Luhmann N., Anspruchsinflation im Krankheitssystem. Eine Stellungnahme aus gesellschaftstheoretischer Sicht, in P. Herder-Dorneich, A. Schuller (edited by), Die Anspruchsspirale. Schicksal oder Systemdefekt?, Kohlhammer, Stuttgart, 1984.

  • 6 Dec 2016 16:03 | Tanya Monforte

    "This machine kills fascists". These words were scrawled across the guitar of Woody Guthrie, the Oklahoma-born American folksong writer and author of the iconic "This Land is Your Land", along with other songs on class and injustice in the U.S. during the American dustbowl. Guthrie, an economic migrant himself, traveled across the country bearing witness to the deadly effects of economic inequality. He used the tools of his trade during a dark period in history as a metaphorical weapon against oppressive forces at home and abroad.


    Woody Guthrie (cc)

    There is a similar sense of urgency at this moment, as political dark times appear to be settling on us once more. From Trump to Duterte, a new authoritarianism, distinctly autocratic and comfortable flirting with populist violence, is being elected democratically. These and other "strong men" are emerging along with the rise of various shades of reactionary populism across the globe. Promises of a better tomorrow based on an idealized yesteryear have activated populist movements in many places. In the United States it is however not conservatism that has been championed. The American version of this seemingly transnational movement is an iconoclastic rightwing movement that has been built upon the wreckage of neoliberalism and set aflame by the so-called alt-right's politics of scapegoating.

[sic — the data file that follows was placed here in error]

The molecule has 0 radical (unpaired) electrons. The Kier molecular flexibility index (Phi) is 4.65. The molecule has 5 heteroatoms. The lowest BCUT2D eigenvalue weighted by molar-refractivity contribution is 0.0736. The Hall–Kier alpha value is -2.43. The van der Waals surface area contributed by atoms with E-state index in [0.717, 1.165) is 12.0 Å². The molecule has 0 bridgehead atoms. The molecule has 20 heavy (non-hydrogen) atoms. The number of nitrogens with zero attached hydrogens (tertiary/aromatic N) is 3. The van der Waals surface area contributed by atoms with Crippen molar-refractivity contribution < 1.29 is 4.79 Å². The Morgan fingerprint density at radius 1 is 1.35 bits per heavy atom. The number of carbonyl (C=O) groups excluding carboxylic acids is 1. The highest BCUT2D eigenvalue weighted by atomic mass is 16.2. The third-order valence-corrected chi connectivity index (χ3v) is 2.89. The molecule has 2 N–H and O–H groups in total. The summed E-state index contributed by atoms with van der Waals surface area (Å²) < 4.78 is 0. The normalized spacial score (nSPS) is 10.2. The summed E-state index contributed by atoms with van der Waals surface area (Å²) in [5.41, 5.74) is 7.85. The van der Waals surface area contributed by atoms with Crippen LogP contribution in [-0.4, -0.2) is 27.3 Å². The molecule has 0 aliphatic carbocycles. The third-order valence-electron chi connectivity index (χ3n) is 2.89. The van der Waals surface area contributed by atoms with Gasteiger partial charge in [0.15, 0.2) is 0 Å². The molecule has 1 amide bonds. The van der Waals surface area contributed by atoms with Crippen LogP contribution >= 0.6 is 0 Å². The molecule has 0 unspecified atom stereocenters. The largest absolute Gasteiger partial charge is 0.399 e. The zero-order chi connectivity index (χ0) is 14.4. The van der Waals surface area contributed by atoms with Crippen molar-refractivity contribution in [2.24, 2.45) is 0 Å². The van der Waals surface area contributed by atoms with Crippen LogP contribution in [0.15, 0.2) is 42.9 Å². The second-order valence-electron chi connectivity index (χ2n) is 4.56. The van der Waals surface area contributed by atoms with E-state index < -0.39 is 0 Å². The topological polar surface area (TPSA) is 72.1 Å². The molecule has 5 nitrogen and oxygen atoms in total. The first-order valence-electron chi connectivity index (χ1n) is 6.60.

The situation was already urgent before Trump's election. One would be hard pressed to deny that the global challenges we face have reached a critical state for some time. From climate change, environmental destruction, economic inequality, conflict and migration, we are witnessing a general shift, on both the right and left of the political spectrum, as people are decrying the inadequacy of the status quo and institutions in place to deal with the crises communities are facing.